Skip to main content

Cupcakes, the dog, attack ads: Obama does Pinterest

I wrote about Obama’s campaigning before. In his first presidential campaign in 2008, he relied heavily on e-mail list building and systematic A/B testing of his conversion tools. Obama ended up with a 500 million dollar war chest, most of that collected through small, individual donors that he contacted via e-mail or social media.

Obama is looking for a strategic edge online

Obama is clearly what Moore calls a visionary in ‘Crossing the Chasm’, the Silicon Valley marketing classic of the nineties: visionaries are always looking for an opportunity to gain a significant strategic advantage through some (largely) untested New Thing. They don't expect things to work right away, but they are willing to see the potential in new ways of doing things. They are also willing to invest or even lose (time, resources and, in some cases, a bit of face) in getting things to work. On the other side of the chasm are the pragmatists and conservatives, who prefer things that work out of the box, and companies with a decently sized customer support. 

Obama is a "visionary", always looking for the next New Thing

This year, Obama seems intent on trying every social network under the sun. Of course he’s on Twitter (rife with influencers) and Facebook (rife with 1 billion users). Obama also started using Tumblr and Instagram. But recently, his team also discovered Pinterest. Of course it did: Pinterest is the fastest growing social network out there, with 10 million active users per month spending on average a 100 minutes a month pinning and repinning pictures of Ryan Gosling with his shirt open, pretty dresses and chicken recipes. Most of the pinners are young, professional women who have jobs and a decent shopping budget.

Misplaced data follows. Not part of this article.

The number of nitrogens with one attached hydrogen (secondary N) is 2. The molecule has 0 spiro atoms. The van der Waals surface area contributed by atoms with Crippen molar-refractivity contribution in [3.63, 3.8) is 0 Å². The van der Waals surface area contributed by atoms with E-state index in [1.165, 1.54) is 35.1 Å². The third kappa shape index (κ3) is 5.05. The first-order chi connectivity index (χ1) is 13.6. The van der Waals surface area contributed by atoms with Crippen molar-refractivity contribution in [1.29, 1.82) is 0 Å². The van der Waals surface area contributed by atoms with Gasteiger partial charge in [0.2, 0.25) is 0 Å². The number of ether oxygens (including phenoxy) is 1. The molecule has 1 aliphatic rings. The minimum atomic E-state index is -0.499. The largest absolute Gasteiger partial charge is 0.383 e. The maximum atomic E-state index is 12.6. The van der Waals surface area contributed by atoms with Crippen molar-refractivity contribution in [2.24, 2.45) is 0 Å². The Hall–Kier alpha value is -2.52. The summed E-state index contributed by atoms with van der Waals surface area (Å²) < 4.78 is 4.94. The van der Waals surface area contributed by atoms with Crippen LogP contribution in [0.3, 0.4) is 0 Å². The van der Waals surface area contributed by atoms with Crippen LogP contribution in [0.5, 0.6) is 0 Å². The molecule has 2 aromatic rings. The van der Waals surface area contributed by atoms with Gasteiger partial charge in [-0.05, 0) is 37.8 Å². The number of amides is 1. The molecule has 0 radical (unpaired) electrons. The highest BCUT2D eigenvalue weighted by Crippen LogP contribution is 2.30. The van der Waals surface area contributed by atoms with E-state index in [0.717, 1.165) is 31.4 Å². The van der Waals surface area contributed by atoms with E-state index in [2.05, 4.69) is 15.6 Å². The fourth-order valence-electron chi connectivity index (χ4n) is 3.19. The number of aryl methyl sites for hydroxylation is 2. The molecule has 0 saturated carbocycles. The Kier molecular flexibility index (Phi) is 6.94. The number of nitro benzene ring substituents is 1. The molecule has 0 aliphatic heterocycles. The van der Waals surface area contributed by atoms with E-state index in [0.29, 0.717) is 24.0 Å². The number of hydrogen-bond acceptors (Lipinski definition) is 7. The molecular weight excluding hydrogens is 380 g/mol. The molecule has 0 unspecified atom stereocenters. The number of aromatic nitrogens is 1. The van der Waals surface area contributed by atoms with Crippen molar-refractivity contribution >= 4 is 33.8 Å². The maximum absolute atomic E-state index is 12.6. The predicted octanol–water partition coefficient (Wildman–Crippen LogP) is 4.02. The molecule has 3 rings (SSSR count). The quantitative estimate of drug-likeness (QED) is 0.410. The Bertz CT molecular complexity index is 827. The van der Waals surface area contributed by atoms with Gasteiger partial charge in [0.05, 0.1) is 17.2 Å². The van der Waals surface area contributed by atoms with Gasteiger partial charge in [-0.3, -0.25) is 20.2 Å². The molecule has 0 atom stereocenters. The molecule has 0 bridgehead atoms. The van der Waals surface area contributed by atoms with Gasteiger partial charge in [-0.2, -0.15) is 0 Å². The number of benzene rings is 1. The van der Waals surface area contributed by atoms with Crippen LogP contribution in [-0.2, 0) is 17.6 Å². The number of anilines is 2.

Untested waters: negativity on Pinterest

The Obama Pinterest boards consist of cupcakes, Michelle Obama & kids, the dog. This connects very nicely with the Pinterest universe: words like “love”, “home”, “style”, “recipe” and “chicken” dominate Pinterest, according to Dan Zarella’s research. Pinterest is all warm and cozy.

Obama Pinterest: cupcakes, the dog, attack ads

Except for the attack ads in the Obama Pinterest account, that is (they call it “Truth Team” because “Attack Ads” wouldn’t sound nice, I guess). And this shows his aggressive campaigning again - much like when he strongarmed his Democrat colleagues into handing over these huge e-mail lists last time. Obama is pushing the limits of Pinterest - and he’s in uncharted waters doing it. Here's one of the video's the Pinterest account links to:

A “pragmatist” or “conservative” (to refer to Moore’s classification) would never do this. There are just too many questions. Can you do this on a social network? Is it safe? Will it backfire? I’m pretty sure that given Obama’s love for rigourous testing, the campaign team is constantly monitoring this feed, checking the vibe, seeing how far they can go without offending too many followers.

But it beats Mitt Romney's spelling

I also think it shows that he’s not underestimating the Pinterest crowd: there’s no reason to assume that these (overwhelmingly) young, well educated women would mind a minute or two of hard politics in between the repinning of fancy dresses and Louboutin shoes. On the whole, I'd say it's better campaigning than misspelling the name of your country wrong... (yes, Obama's opponent Mitt Romney actually did that in his app). 

Mitt Romney Amercia